Treatment for presbyopia uses asphericity


A new aspheric treatment for presbyopia, P-curve, considers both the total Q value and the corneal asphericity among other parameters to induce the negative spherical aberration that is lost with aging.

"This is a new solution to fix presbyopia symptoms without complaints, with good vision quality, and minimal loss of contrast sensitivity," said Dr. Pinelli, scientific director, Laser Ocular Microsurgery Institute, Brescia, Italy. "The algorithm can be applied using different lasers and the results are similar. In addition to presbyopia, the algorithm can be used for LASIK and other surgical techniques."

He used a proprietary laser (Technolas 217 ZY, Bausch + Lomb) for his patients.

"There is no one surface in the human eye that is not aspheric," he said. "Therefore, the traditional concept of multifocality is not applicable because the asphericity index is much more acceptable for the quality of the visual acuity."

Dr. Pinelli demonstrated that the range of spherical aberrations varies widely in day and night vision. He emphasized that considering the Q value (i.e., the corneal asphericity) by itself is insufficient.

"For good quality of vision and excellent distance and near vision we need [to consider] more details and parameters," Dr. Pinelli said.

Candidates for bilateral treatment

Patients with myopia, astigmatism, hyperopia, and emmetropia are candidates for the bilateral treatment. The treatment works by causing a switch to negative spherical aberration with less bending of light rays in the periphery of all rays that come to a single point of focus (i.e., the algorithm produces the negative spherical aberrations that are lost with increasing age).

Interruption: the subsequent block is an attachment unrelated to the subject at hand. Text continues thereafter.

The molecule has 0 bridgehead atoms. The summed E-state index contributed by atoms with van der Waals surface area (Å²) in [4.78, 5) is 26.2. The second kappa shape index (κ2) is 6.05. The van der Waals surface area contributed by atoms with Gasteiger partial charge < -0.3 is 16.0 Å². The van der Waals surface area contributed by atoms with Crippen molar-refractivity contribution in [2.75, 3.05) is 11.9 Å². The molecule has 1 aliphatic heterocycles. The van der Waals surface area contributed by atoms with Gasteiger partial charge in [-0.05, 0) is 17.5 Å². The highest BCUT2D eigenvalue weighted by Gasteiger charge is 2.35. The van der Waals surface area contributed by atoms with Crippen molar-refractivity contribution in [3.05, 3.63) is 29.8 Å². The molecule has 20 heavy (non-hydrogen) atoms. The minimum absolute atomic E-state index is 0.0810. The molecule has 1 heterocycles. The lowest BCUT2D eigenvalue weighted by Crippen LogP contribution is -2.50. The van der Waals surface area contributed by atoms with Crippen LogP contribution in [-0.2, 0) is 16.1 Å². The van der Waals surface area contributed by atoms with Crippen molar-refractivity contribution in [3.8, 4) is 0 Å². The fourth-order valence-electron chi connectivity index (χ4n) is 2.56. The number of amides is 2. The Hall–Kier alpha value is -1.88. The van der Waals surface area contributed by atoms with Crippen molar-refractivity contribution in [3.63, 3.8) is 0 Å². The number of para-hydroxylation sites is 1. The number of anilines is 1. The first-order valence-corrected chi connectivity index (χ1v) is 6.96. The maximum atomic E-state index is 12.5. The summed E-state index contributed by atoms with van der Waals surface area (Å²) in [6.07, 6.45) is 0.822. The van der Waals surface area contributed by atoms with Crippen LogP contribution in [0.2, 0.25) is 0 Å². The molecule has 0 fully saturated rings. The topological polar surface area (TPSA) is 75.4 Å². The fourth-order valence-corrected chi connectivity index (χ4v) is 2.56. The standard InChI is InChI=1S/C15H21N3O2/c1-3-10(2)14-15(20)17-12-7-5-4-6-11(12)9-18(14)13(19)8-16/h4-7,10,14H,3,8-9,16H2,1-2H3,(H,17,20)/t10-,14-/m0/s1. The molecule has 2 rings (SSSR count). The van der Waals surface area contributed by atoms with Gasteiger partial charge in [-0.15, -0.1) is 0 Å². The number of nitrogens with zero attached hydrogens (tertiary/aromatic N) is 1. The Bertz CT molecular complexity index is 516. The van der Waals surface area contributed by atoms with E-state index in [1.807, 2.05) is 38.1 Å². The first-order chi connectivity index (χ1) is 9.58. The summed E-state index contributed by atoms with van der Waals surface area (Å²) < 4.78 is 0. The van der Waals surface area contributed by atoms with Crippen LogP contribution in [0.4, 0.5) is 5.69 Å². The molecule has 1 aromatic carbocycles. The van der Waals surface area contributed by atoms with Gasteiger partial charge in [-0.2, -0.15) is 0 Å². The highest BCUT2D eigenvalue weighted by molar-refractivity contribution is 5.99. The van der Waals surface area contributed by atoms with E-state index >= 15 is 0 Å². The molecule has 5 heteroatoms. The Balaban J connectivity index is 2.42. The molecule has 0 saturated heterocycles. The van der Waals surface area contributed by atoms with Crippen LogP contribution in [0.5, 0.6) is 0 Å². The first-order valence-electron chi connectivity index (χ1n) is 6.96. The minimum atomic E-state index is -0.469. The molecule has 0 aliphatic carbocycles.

"The treatment customizes the natural prolateness of the cornea to obtain far and near vision," he said. "The final curve is not multifocal but is a prolate and aspheric shape with the pre-planned flat area on the top of the curve."

Dr. Pinelli presented the experience of his group in 200 patients after 2 years using the P-curve and described the near visual acuity, uncorrected visual acuity, distance uncorrected visual acuity, sphere, cylinder, and spherical equivalent were quite good 1 year after the procedure. The best refractive results, he noted, are achieved in patients with plano vision.

At 2 years postoperatively, he said that the results seem to be encouraging for the future. Patient satisfaction postoperatively was high.

"With this very smooth curve, we eliminated glare, halos, and night vision complaints, which are frequent in the multifocal cornea," he said.

Dr. Pinelli and colleagues are in the process of standardizing the parameters considered using P-curve. He said he expects that the program will be commercially shortly.

"This treatment seems promising," Dr. Pinelli concluded. "In a maximum of 2 to 3 years, we believe we will be able to treat all patients with equally good results."


Roberto Pinelli, MD

Dr. Pinelli has no financial interest in the subject matter.

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